Dilevalol

Dilevalol is the (R,R)-diastereoisomer of labetalol. Labetalol has been in clinical use since 1977 for the treatment of hypertension.  Labetalol is an adrenergic antagonist used to treat high blood pressure. It has a role as an antihypertensive agent, a sympatholytic agent, an alpha-adrenergic antagonist and a beta-adrenergic antagonist.

Chirality and drug withdrawals

Labetalol has two stereogenic centers and consequently exists as four stereoisomers. It is a diastereoisomeric mixture of approximately equal amounts of all four possible stereoisomers ((R,S)-labetalol, (S,R)-labetalol, (S,S)-labetalol and (R,R)-labetalol). The (S,S)- and (R,S)- forms are inactive. The third, the (S,R)-isomer, is a powerful α1-blocker. The fourth isomer, the (R,R)-isomer is Dilevalol.

Compared to the racemate, dilevalol has four times β1-adrenorecptor blocking and seven-fold vasodilatory activity due to its agonist activity at the β2-adrernorecpors. Clinically, introduction of dilevalol generated big enthusiasm as it represented a new generation of β-blockers with vasodilating activity. Soon after its introduction in the market in 1989, reports of hepatotoxicity began to appear. Although labetalol is known to manifest hepatotoxicity, the rate of incidence appeared to be lower than that associated with dilevalol. Hence dilevalol was withdrawn from market in 1990.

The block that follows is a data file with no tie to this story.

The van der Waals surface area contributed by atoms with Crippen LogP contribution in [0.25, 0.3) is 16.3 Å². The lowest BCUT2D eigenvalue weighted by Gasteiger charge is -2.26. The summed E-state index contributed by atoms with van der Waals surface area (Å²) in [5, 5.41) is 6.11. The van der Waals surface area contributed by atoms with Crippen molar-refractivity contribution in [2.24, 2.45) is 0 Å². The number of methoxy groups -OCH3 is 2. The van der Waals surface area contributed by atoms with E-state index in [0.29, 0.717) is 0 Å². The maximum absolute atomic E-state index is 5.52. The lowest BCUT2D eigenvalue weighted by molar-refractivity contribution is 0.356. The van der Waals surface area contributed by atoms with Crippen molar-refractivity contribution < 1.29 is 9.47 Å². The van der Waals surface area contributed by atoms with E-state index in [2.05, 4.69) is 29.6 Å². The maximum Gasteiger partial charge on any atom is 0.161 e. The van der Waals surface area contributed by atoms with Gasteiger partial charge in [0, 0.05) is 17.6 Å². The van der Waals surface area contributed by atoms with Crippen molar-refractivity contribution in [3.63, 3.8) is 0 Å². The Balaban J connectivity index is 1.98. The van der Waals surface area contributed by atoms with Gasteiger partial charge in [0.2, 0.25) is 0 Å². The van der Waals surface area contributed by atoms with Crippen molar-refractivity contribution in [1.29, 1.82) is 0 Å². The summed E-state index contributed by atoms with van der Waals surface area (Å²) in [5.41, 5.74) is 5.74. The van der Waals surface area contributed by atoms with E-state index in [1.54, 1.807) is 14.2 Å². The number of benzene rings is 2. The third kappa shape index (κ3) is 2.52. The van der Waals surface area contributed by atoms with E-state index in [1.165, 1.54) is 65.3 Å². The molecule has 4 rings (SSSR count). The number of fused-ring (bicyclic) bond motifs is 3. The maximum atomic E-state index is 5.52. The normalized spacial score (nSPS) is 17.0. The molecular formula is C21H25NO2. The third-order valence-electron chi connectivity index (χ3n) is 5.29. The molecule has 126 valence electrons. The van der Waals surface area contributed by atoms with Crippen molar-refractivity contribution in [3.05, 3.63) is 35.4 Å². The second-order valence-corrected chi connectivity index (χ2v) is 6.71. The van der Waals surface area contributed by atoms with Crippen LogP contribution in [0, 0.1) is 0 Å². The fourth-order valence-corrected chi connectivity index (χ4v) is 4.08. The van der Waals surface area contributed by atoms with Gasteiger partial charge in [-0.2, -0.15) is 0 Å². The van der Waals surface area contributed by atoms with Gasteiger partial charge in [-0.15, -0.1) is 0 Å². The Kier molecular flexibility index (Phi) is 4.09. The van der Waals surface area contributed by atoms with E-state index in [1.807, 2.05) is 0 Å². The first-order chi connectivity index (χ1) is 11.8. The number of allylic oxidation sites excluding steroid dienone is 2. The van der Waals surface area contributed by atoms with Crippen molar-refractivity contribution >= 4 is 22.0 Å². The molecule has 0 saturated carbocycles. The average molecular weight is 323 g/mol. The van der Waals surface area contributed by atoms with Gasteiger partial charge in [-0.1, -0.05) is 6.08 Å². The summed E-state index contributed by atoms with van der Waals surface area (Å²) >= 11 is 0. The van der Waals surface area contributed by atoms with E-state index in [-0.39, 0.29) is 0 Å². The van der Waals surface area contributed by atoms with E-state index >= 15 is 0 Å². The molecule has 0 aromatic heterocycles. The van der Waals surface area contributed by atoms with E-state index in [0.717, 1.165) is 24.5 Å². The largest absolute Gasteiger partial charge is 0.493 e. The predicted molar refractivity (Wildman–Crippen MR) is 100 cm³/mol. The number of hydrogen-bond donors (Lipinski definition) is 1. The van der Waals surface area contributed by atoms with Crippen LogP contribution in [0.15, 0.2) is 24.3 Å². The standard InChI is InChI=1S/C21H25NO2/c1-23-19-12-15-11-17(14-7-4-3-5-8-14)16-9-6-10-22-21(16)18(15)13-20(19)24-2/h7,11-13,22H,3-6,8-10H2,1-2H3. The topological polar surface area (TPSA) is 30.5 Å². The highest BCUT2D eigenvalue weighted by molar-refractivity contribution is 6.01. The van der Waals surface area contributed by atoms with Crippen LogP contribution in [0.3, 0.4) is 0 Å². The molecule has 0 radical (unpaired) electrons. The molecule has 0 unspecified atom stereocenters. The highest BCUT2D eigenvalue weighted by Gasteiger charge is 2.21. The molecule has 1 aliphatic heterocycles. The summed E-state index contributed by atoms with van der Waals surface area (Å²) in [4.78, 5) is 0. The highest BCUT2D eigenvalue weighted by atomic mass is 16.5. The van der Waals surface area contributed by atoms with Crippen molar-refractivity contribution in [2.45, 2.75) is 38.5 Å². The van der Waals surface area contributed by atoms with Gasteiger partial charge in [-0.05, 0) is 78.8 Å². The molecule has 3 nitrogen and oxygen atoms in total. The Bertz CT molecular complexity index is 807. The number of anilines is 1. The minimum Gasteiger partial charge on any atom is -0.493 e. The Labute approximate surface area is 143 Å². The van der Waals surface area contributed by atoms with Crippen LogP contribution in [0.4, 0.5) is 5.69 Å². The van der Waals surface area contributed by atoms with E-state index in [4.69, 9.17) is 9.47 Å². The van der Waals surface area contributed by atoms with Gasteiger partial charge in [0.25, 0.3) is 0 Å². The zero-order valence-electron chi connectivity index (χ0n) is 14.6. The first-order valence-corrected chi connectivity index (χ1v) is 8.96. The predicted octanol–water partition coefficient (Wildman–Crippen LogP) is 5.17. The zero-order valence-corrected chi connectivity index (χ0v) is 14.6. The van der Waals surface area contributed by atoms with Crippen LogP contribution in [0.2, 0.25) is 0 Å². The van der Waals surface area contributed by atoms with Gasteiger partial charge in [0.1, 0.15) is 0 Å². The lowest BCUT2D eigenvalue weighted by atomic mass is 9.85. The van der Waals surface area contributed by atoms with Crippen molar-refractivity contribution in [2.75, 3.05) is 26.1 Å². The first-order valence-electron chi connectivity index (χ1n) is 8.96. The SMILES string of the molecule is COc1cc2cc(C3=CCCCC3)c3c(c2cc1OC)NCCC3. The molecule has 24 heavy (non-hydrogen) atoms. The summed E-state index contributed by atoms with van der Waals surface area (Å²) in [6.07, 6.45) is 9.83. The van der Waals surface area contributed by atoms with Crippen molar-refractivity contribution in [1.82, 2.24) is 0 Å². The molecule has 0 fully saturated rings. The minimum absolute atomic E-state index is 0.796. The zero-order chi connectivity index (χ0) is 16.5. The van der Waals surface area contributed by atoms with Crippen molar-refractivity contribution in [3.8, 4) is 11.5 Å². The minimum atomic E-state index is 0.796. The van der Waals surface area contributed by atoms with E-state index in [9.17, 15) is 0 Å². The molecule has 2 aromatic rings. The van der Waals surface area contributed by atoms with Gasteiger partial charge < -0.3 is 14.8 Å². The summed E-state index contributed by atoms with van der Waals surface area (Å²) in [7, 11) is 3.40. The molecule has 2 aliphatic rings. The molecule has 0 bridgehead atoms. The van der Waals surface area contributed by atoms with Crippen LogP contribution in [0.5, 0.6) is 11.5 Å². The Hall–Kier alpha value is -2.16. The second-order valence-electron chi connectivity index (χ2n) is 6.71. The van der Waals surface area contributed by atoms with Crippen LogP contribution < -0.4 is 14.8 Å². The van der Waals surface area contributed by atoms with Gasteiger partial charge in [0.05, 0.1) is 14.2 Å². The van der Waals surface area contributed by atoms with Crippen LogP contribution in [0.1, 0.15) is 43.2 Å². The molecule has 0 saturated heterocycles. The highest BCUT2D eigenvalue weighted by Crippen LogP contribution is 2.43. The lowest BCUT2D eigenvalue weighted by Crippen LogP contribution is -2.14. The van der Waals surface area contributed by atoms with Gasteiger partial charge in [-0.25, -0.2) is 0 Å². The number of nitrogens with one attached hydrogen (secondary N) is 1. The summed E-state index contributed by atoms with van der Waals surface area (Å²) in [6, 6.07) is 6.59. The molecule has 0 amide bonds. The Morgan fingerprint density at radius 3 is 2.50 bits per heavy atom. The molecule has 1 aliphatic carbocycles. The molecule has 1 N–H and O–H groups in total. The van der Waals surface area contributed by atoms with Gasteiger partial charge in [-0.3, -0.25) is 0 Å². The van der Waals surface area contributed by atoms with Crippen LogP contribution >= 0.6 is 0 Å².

Nomenclature

(R,R)-labetalol is a 2-hydroxy-5-{1-hydroxy-2-[(4-phenylbutan-2-yl)amino]ethyl} benzamide that has 1R,2R-configuration. 2-Hydroxy-5-((R)-1-hydroxy-2-(((R)-4-phenylbutan-2-yl)amino)ethyl)benzamide

Therapeutic category

Withdrawn from market in 1990 due to stereochemically engineered toxicity

Exercise

Understand the stereo-descriptors and naming system

Study the stereoisomeric relationship between all the four stereoisomer of labetalol

References

https://pubchem.ncbi.nlm.nih.gov/compound/Dilevalol

Eichelbaum, Michel F., Testa, Bernard, Somogyi, Andrew (Eds.). Stereochemical aspects of drug action and disposition, Springer, Page 401-32, 2003.

http://www.ebi.ac.uk/chebi/searchId.do?chebiId=CHEBI:94471

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